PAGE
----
The whole gathering was around how personal stories and the art of storytelling can be used to drive change in the world.
Some of the stories shared over the few days were incredibly moving, and it felt a very special gathering to be part of. Jane herself inspired us at the start of the gathering by sharing her story - it was her first public speaking in ten years and she did a wonderful job.
When she was 23 and I was 30 she strode into Virgin’s office and asked us to fund all of the overheads of a new charity she was thinking of setting up called Charity Projects. I knew immediately she had a special quality, and agreed so she could ensure 100% of profits went directly to good causes.
Out of that came Red Nose Day and Comic Relief, which has now raised more than £1 billion to change millions of lives for the better.
Now Jane runs Igniting Change, which whilst purposely tiny has huge reach, inspired by the raw and often confronting emotions of those doing it tough.
As Jane says, "the power of connection is huge - understanding brings change".
Paralympic athlete Chris Waddell summed up the spirit of the gathering perfectly: "It's not what happens to you, but what you do with what happens to you."
Both Chris and Emmanuel Jal shared their incredible journeys with optimism and inspired the group with their overwhelming drive for positive change. Chris works tirelessly to shift perceptions of the 1.1 billion people who live with a disability globally, whilst the strength in forgiveness Emmanuel showed was truly humbling.
Emmanuel was conscripted at the age of nine to be a child soldier in Sudan, and yet he managed to seek a new route in life through music. His joy in music and dance was completely infectious, and before long he had us all dancing on the table, including yours truly!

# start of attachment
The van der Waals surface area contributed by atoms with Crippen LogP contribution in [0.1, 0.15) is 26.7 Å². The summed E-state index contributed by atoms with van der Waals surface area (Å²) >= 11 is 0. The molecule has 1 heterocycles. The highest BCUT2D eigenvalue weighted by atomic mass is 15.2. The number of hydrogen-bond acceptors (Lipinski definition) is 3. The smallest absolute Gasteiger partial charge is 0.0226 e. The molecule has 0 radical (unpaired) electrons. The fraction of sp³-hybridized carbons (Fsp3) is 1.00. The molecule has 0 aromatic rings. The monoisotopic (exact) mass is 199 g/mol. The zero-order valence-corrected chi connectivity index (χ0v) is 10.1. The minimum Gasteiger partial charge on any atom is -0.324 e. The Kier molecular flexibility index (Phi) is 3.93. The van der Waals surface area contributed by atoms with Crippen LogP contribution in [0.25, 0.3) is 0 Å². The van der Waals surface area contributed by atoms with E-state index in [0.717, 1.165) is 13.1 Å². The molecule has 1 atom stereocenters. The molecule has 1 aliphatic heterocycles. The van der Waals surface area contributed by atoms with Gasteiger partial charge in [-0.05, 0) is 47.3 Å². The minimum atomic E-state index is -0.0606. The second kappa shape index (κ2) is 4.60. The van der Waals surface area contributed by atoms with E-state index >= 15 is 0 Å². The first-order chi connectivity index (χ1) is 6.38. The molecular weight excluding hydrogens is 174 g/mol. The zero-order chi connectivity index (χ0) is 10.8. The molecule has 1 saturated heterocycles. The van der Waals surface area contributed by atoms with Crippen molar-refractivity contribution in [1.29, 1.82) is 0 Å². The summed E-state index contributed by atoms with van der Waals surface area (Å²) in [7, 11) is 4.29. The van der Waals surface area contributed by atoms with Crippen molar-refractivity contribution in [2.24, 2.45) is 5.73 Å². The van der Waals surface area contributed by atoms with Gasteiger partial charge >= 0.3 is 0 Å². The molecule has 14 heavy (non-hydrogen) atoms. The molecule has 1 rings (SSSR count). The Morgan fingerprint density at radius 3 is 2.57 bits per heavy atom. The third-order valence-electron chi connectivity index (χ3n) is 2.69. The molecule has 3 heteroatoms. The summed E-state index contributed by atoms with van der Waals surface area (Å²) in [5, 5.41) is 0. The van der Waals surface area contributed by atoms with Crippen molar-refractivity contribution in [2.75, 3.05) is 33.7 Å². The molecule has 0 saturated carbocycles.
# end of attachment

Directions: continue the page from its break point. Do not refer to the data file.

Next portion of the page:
The value of taking risks came through in everyone’s stories and is something I can certainly relate to.
It was great to have Chris Anderson, curator of the TED Conference, with us too, and he spoke about the potentially risky decision to make the TED talks available for free online.
As Chris explained, by giving away what they valued most, it actually opened the doors to a great new opportunity, and paved the way for TED becoming the hugely successful non-profit it is today.
Marina Abramovic, who is a born risk taker, reflects this by continually pushing the boundaries of performance art, but also in her personal journey.
As she put it: “Your future needs to involve taking risks, by only doing things we love we don't experience new things and we don't grow as individuals.”
“The humility to see the world as it is, and the audacity to imagine the world as it could be,” is a quote from the manifesto of Acumen Fund. Founder and CEO Jacqueline Novogratz shared stories of some of their seed investments that are now successful businesses creating sustainable change in poverty-stricken areas of the world. Acumen’s focus on creating independence for individuals and communities through the dignity of work has resulted in some brilliant examples of changing business for good.
The power of stories is their ability to not only inform and challenge but also inspire and create change. I am personally very proud of Sam and Sundog Pictures’ groundbreaking war on drugs documentary Breaking the Taboo. He and Jonny Webb shared their challenge of how to reach new audiences, and appeal to people that don’t traditionally engage with documentary films. Understanding social and environmental challenges brings change, but spreading the message and telling the story is the crucial stepping stone.
At the end of the gathering Chris (Anderson) left us with a great question to ask ourselves: